Sister Teresita Hinnegan, M.M.S., a Medical Mission Sister and McKinley, Pa. native, died Feb. 10 at the age of 92.
Sister Teresita led a long life shaped by her passion for social justice. It was her Catholic family who nurtured her confidence that she could make a difference in the world. Reflecting on her childhood, she said, “I was blessed with great parents who believed change was possible. You could do anything you wanted to do.”
After graduating from St. Hubert High School for Girls in Philadelphia, Sister Teresita entered the Medical Mission Sisters in 1948. She became a registered nurse at St. Francis College before beginning 14 years of mission in Bangladesh.
In addition to becoming a registered midwife at Holy Family Hospital (HFH) in Dacca, she served as nursing supervisor for six years and held several administrative positions at St. Michael’s Hospital. She returned to the United States in 1969 where she served as her Society’s Eastern District Supervisor.
Sister Teresita divided her time between helping her sister, a single mother of two, and working as a nurse-midwife in a Philadelphia community center. Both experiences allowed Sister Teresita to see how women were impacted by bureaucratic dysfunction, which inspired her to study social work at Temple University, where she earned both a bachelor’s and master’s degree in Social Work Administration.
She served as administrator of St. Vincent’s Hospital, where she introduced a nurse-midwifery program, and she later spent several years as a nurse-midwife at the Southeast Philadelphia Neighborhood Health Center, before becoming director of nurse-midwifery at Dover General Hospital in New Jersey.
Sister Teresita, who became the first nurse-midwife to deliver a baby in Pennsylvania Hospital in 1974, was later appointed to the mayor’s task force in Philadelphia and used her position to successfully advocate for more nurse-midwives in Philadelphia health centers.
Sister Teresita joined two other activists in starting the Maternity Care Coalition, using empirical evidence to address the high infant mortality rate and lack of accessible services for pregnant women in Philadelphia.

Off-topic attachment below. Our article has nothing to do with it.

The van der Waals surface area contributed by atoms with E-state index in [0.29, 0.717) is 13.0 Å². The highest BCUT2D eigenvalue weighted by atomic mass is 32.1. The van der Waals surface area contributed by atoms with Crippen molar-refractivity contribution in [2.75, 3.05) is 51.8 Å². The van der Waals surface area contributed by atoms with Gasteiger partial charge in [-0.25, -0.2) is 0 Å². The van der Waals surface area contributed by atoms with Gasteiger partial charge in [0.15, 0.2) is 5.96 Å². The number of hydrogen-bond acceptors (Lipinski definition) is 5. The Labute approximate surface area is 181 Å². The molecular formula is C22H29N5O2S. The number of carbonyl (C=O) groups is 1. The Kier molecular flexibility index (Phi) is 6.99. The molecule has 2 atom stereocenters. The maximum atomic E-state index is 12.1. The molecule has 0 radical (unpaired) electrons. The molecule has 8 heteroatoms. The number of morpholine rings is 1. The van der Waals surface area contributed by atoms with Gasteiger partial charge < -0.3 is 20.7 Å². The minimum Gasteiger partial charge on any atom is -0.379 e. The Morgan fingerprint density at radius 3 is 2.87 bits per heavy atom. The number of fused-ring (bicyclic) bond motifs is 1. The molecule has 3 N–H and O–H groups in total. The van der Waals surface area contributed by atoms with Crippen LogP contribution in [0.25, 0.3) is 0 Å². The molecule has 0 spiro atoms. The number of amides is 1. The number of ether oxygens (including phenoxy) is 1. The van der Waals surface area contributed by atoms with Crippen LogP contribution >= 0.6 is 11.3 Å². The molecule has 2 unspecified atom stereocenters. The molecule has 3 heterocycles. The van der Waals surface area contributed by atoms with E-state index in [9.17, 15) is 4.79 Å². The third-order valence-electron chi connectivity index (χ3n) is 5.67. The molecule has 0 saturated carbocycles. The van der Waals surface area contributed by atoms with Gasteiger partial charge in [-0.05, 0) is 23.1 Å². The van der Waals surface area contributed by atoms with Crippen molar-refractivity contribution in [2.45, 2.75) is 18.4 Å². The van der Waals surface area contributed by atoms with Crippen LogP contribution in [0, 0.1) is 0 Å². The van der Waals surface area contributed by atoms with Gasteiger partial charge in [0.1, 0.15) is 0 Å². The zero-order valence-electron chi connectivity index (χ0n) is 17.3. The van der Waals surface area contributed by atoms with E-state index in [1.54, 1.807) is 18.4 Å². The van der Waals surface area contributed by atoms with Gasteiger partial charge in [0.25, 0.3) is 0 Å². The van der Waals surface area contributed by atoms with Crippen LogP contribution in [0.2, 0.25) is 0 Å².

In 1982, Sister Teresita joined the faculty at the University of Pennsylvania School of Nursing, where she taught for 20 years. She established the Nurse-Midwifery Distance Learning Training Program for the recruitment and training of certified nurse-midwives in underserved areas of rural Pennsylvania. She also taught a course called “Public Policy and Access to Health Care for the Poor.”
Dr. Kimberly K. Trout, a former student of Sister Teresita, said, “Sister Teresita inspired her students to have a passion for caring for the poor. She continually emphasized that there should be no distinction between those whom society renders as the ‘deserving poor’ or the ‘undeserving poor.’ Teresita let us know that we are called simply to serve, not to judge.”
Upon retiring from Penn, Sister Teresita remained deeply concerned with the condition of women. After attending a bishops’ conference on refugees, Sister Teresita developed a deep interest in the fight against human trafficking.
She was especially interested in learning about the violence faced by vulnerable immigrant and refugee women. In 2007, she opened the Center for the Empowerment of Women and Girls in Philadelphia. That same year, she cofounded Dawn’s Place, a safe home for trafficked and exploited women.
Sister Teresita was honored with many awards, including an Award of Excellence from the American College of Nurse-Midwives in 1994. She received an honorary degree of Doctor of Medical Science from Villanova University in 2009 and was invited by the Pennsylvania Joint State Government Commission to be member of an advisory committee studying the problem of human trafficking in the state.
In 2013, she became the first religious sister to offer the opening invocation at a session of the Pennsylvania House of Representatives, an honor usually reserved for ordained clergy members.
Even after retiring from her position with Dawn’s Place, Sister Teresita remained keenly interested in women’s issues, particularly the role of harmful cultural norms in influencing the devaluation of women and girls. In her view, this problem was at the root of the gendered violence and exploitation endured by so many around the world.
She spent the final years of her life producing an unfinished documentary on the subject, sharing that “we would not have sexual exploitation unless there was a demand for it. We would not have such a demand unless there was an unspoken acceptance of it within our culture.”
Until weeks before her passing, Sister Teresita continued to work on her film project and was actively involved in advocacy work in the fight against human trafficking and other forms of exploitation.
Throughout her life, Sister Teresita explored the root of a problem and develop creative, workable solutions. In a recent interview, she said, “I get a little impatient with a lot of talk and no action!”
Sister Teresita leaves a legacy of policy change, educational opportunities, safe housing for exploited women and the gift of courage and hope in her quest to help women and children.
Sister Teresita’s funeral Mass was celebrated at the Medical Mission Sisters’ North American Headquarters in Philadelphia on Feb. 18.
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